The Mavericks Feel the Time Is Right for a Comeback

Latin-Influenced Country Band Release Their First Studio Album in 10 Years

When the Mavericks called it quits in 2003, the band was barely even on speaking terms. It looked like their unique fusion of country, rock and Latin music would be lost for good. But now the group has settled their differences and returned with a brand-new album, In Time.

"I think time is an awesome healer," says energetic multi-instrumentalist Robert Reynolds about their reconciliation. "So we're back together, and here we are."

Standing at the crossroads of up-tempo Latin dance music and heartfelt American country, In Time began to take shape when bandleader Raul Malo approached his former bandmates with a new batch of songs. It seemed like they would fit nowhere except on a Mavericks album.

After almost a decade apart, their issues seemed like water under the bridge, and big-voiced Malo says it took no time at all to convince the guys to give it one more shot.

What emerged from their recording sessions were songs like the Buck Owens-influenced "Dance in the Moonlight," the Roy Orbison-flavored "Born to Be Blue" and the horn-punctuated lead-off track, "Back in Your Arms Again."

During a recent visit to CMT's offices, Malo, Reynolds and guitarist Eddie Perez talked about why they decided to get back together.

When you finished the last album, did you know that was going to be it for a while?

Reynolds: If they did, they didn't tell me. I was spending money like an asshole. (laughs) I don't know. We're not the best communicators in that regard. But we had said even from the very earliest days that we wouldn't do this if it wasn't right, and I think that's what we hit some time back. We just hit a period where the joy was coming out of it. If it's out of sync, you're not delivering the right thing to the fans, and the music suffers. So I think we quietly walked away, and we only came back because it felt right again.

So what is it that makes it feel special now?

Malo: I don't know that there's any specific reason. I know that I had a batch of songs that sounded like they would make a Mavericks record. So when we got into the studio and started playing together, we were quickly reminded as to what that is. I think we're all in the position now, being a little older, that we can talk about things like that. Whereas before, it seemed kind of weird. But we realized everywhere we went, people would always ask about the Mavericks. That band meant something to a lot of people. So, in turn, it started to mean something again to us.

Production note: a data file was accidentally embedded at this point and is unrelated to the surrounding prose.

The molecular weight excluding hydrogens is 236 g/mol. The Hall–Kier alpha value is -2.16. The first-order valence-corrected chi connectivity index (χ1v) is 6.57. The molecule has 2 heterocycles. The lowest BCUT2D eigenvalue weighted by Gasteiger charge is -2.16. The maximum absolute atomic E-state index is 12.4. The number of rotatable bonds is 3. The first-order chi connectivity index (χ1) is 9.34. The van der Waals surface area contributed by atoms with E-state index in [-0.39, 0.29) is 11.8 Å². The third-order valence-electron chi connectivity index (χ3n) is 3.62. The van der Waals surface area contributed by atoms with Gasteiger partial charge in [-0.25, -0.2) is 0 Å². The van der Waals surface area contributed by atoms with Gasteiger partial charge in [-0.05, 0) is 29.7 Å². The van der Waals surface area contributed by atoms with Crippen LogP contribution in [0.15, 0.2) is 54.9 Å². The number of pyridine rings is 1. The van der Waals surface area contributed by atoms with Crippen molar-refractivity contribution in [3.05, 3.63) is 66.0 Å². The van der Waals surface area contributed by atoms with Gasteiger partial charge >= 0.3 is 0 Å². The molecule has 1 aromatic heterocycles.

Aside from the comeback storyline, what does In Time represent for the band?

Perez: For me, eight years is a long time to be away from this special thing. And it kind of just went away. So I missed playing music with these dynamic individuals. There's nothing like it. And in this business, you meet lots of different people and personalities, and these guys are my most favorite people to hang out with. So, to me, In Time represents a new era in this band and the brotherhood. Now isn't the time to slow down. Now is the time to run toward it. The fans are ready for it, and I know I personally was ready to get back to this.

Tell me about the stylistic variety on the new album. Where does it come from? And what are your connections to it?

Malo: I think it comes from life. We're all on our own journeys, and we've been separated for the last seven or eight years. And we each carved our path. Inspiration comes from anywhere. And if you're open to it, life gives you messages. It gives you signals. It's up to you if you want to read them or not. And the same goes for music.

Raul, you've said that "Back in Your Arms Again" hit you like a ton of bricks. What do you remember about the day you wrote it?

Malo: I remember it was before there was any talk of a Mavericks reunion. It's funny how things work out. My buddy Seth Walker had this song, and when he played it for me, it stopped me in my tracks because it sounded like something that would fit the Mavericks perfectly. So I ended up helping him finish it, which in songwriters' terms means I weaseled my way onto his song. (laughs) And I'm so glad I did because it really was what started this whole process.

The song "Born to Be Blue" had this really classic feel to it. I almost felt as if I had heard it before.

Perez: The moment I heard it, we were in the control room. Raul was playing it and was reading his lyrics off a handwritten paper. Instantly, for me, it was like what you said, it was like, "Have I heard this before? Did you play this for me before?" And it felt like it was not only a classic song, but like it was classic Mavericks. Something about it instantly that I completely identified with. I don't remember us laboring over it that much. We kind of just do what we do. And most of all, if it feels right to Raul, then chances are that's usually what we want.

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